O best of brāhmaṇas, having heard her words, Kamalā, with her voice faltering due to grief, told her the entire account. Śyāmābālā, having heard from her that vow extremely difficult to have, practised it, as told in the sacred texts, with faith and devotion. When the first three days (i.e. Thursdays) were over, and the fourth (Thursday) arrived, her marriage rite was accomplished by the grace of Lakṣmī. The son named Mālādhara, of king Śrīsiddheśvara, having royal lustre, took her and went home. O brāhmaṇa, listen to the wonder (that took place) when she had gone. O brāhmaṇa, it was not known who had taken away the very many rich articles that were there in the house of the queen. She sat without wealth, without ideas and without food and clothes; and to ask (her daughter) for something, she sent her husband with someone to her daughter’s house. O brāhmaṇa, after some time he went with difficulty to the village of that Mālādhara, and reached the bank of a lake. Her maids had come there to take water from that (lake). Seeing him who was most unhappy, they, sympathising with him, said (to him).

The maids said:

62. Tell us all that—who you who have lost flesh and blood, whose body and hair are rough, are; wherefrom you have come.

The poor man said:

63-67. I am Śyāmābālā’s father. I have come from Saurāṣṭra city. O maids, tell this to Śyāmābālā.

Hearing those words of (i.e. uttered by) him, they who were full of curiosity, laughed after looking at one another’s face, and went to their city; and O brāhmaṇa, they told the entire account to Śyāmābālā. Hearing their words, she sent her servants. The beautiful lady gave her father flowers, oil, divine garments, sandal, betel-leaf and a horse. All the servants also went (to him) and having made him well-dressed, took him to Śyāmābālā’s house, resembling a palace.

68-71. Then Śyāmābālā also carefully fed her father who was most unhappy, with food of śāli (i.e. boiled rice) with ghee. When four days had passed, she gave him money concealed in a vessel, and sent him (back), O you whose wealth is your penance. Then after entering his house, he found that the money that was there in the vessel (had turned into) a heap of charcoals, and being extremely unhappy he wept. He who had come (back) to his (own) house, went out of it to go to his daughter’s house. She also went to the bank of that lake.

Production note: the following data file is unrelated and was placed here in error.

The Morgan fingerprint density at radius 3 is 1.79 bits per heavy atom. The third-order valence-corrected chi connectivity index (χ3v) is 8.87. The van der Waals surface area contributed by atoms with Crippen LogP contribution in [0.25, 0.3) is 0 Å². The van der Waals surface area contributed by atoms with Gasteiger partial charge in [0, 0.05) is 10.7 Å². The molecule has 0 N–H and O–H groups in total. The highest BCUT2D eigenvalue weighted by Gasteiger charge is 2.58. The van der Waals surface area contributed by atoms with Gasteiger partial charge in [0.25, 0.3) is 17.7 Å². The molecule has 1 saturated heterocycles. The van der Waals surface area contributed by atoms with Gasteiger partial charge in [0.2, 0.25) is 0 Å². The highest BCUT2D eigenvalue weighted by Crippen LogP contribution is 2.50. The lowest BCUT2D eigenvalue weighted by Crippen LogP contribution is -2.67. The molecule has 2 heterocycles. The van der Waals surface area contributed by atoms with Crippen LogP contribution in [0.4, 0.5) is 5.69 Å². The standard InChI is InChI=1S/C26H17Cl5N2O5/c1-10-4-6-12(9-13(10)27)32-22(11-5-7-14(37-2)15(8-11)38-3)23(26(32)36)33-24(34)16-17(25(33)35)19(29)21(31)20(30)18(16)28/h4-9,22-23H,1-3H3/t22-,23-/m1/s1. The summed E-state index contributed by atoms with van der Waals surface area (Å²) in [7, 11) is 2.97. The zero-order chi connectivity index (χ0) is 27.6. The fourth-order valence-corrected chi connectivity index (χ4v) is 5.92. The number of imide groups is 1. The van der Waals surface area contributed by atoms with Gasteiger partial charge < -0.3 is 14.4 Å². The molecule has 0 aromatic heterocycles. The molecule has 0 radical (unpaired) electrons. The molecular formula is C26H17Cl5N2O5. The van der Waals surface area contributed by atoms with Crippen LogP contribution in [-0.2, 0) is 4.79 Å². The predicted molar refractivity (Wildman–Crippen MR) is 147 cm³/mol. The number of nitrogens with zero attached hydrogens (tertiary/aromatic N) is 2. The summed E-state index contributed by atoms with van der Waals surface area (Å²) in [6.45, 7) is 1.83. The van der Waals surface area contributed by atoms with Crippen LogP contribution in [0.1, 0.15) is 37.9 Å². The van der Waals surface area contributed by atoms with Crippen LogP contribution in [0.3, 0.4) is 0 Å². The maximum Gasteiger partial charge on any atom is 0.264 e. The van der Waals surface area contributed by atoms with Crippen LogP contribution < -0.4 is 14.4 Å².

72-80. The chaste lady (i.e. Śyāmābālā) honoured her who was dearer to her than her own life, in the same way through affection for her mother. At this time Śyāmābālā thought of making her mother observe (the vow of) the excellent day of Lakṣmī. Her mother, having incurred the wrath of Lakṣmī, experienced poverty, and secretly ate what was left over by young ones of animals. Three days sacred to Lakṣmī passed, and on the fourth one she (i.e. Śyāmābālā) firmly made her observe (that vow). That queen Suratacandrikā came (back) to her city. She saw her house divine like that (i.e. as before) by the grace of Lakṣmī. O best of brāhmaṇas, Śyāmābālā on some occasion again went to the house of her mother with a desire to see her glory. Seeing Śyāmābālā from a distance, she became angry; and saying, “I shall not see her face”, she remained hidden. Going into the interior of the house, and taking salt (from there), she (i.e. Śyāmābālā) quietly came to her house resorted to by Lakṣmī. The king, her lord, asked the chaste lady whose husband was her god: “O dear one, tell me what you have brought.”

The wife said:

81-84. I have brought the essence of the kingdom; I shall show it to you at (the time of) the meal.

Saying so she cooked food without salt and gave food etc. to king Mālādhara. Then king Mālādhara eating the seasoned article without salt, became sad. Then she gave him (the salt) the essence of the kingdom. O brāhmaṇa, then the king’s mind was pleased and he took his meal. And (repeatedly) saying, ‘(You are) blessed, (you are) blessed,’ he praised the woman. One who does not observe this vow with great respect would become poor and luckless in existence after existence.

85-86. He who would listen to this with devotion, or would recite it attentively, would be freed from all sins, and would obtain (i.e. go to) Lakṣmī’s world. There is no doubt that for her who observes this vow without listening to its story, the fruit of the vow is lost.